#84: To Kill a Mockingbird (1962)

When and how did I watch this?

November 4th, 2016 on Amazon Instant Video.

Had I seen this film already?

Nope, but just like every high school student in America, I “read the book.”

What did I know about the movie before watching it?

I vaguely remembered the premise of the story — a court trial of some sort involving a black man.  I was a depressed sophomore in high school when I read the book, and I found the book boring and hardly remembered the details.

What do I know about it now?

As many like to say about these sorts of films, “the book is better.” And it probably is, but the movie is no slouch. The real highlight of this film is Gregory Peck.  The man turns in the performance of a lifetime. By the end, I was so enamored by his delivery, sincerity, his pace and temperament as Atticus Finch, that I could’ve voted for the man to be President.  Of course, we all know he is merely an actor, yet what makes these films on the list great are their ability to captivate the viewer through the medium of humans.  The story and themes, though rehashed from a book and further explored — possibly more effectively — in future films, are compelling, illustrating the deep divide of the American South and the challenges a man faced as one who genuinely perceived every man as a human, and not an inconvenience or a means to an end solely because of race. The pacing of the film itself is slow, yet told no differently than any story you were told as a child. Ironically, the story is told retrospectively through the eyes of a child — Scout herself — and we’re forced to believe everything she says.  The only drawback here that makes the film less valid is Scout’s credibility. While some events of our own childhood might seem full of color and detail, we can forget essential aspects of memories and “fill in the blanks” when we recount the story. Scout seems trustworthy as an adult, but how are we to know all of the events she recalls were true? Furthermore, we never really get to know Boo Radley like the book (from what I recall) seemed to spend more time doing. Nonetheless, the film works and is quite memorable to me.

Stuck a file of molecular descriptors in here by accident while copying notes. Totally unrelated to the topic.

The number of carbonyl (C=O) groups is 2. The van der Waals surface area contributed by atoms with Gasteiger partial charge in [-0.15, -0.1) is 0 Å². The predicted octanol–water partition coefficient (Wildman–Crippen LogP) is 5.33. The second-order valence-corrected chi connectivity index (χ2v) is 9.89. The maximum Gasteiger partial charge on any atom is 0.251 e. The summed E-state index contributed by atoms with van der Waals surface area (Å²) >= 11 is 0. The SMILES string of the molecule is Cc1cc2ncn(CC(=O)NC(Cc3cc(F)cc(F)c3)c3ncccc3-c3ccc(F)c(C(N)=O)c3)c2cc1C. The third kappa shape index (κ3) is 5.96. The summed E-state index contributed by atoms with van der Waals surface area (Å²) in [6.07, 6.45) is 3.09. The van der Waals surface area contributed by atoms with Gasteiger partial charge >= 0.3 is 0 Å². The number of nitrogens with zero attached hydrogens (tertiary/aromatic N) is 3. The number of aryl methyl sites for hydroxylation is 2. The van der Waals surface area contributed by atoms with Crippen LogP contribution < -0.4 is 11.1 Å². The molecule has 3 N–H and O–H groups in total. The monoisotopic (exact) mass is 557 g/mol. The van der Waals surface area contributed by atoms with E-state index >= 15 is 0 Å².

What are some themes in the film?

Prejudice, loss of innocence, justice, money/social class

Did this affect me personally?

Atticus’/Peck’s closing remarks in the Tom Robinson trial is perhaps the most compelling monologue in any film so far.

Why is this ranked #84?

The novel is an American classic. It deals with racism in the South and retells memorable characters (Boo, Atticus, and Bob in particular) from the book.

Did my wife watch/like it?

She liked it. She seemed to have a better recollection of the novel.

Would I watch it again?

Sure, but just for clarity.

Would I recommend it to a friend?

The book might be better, but it’s worth a look.

Does it deserve to be on this list as one of the greatest films of all time?

Yes, but it’s hard to justify its position on the list. While we walk away from To Kill a Mockingbird with the sentiments the film attempts to portray, it takes some shortcuts (probably for brevity) and some liberties to retell the story for the screen.  It’s very difficult to separate it from the book, and it might even be necessary to have read it to get some context. The beacon, however, is certainly Peck’s performance. In a dark community, seemingly peaceful but heavily divided underneath, we feel indebted to Finch in the end for shaking things up and reminding us of those age-old truths: that we should love one another unconditionally and that God shows no favoritism.

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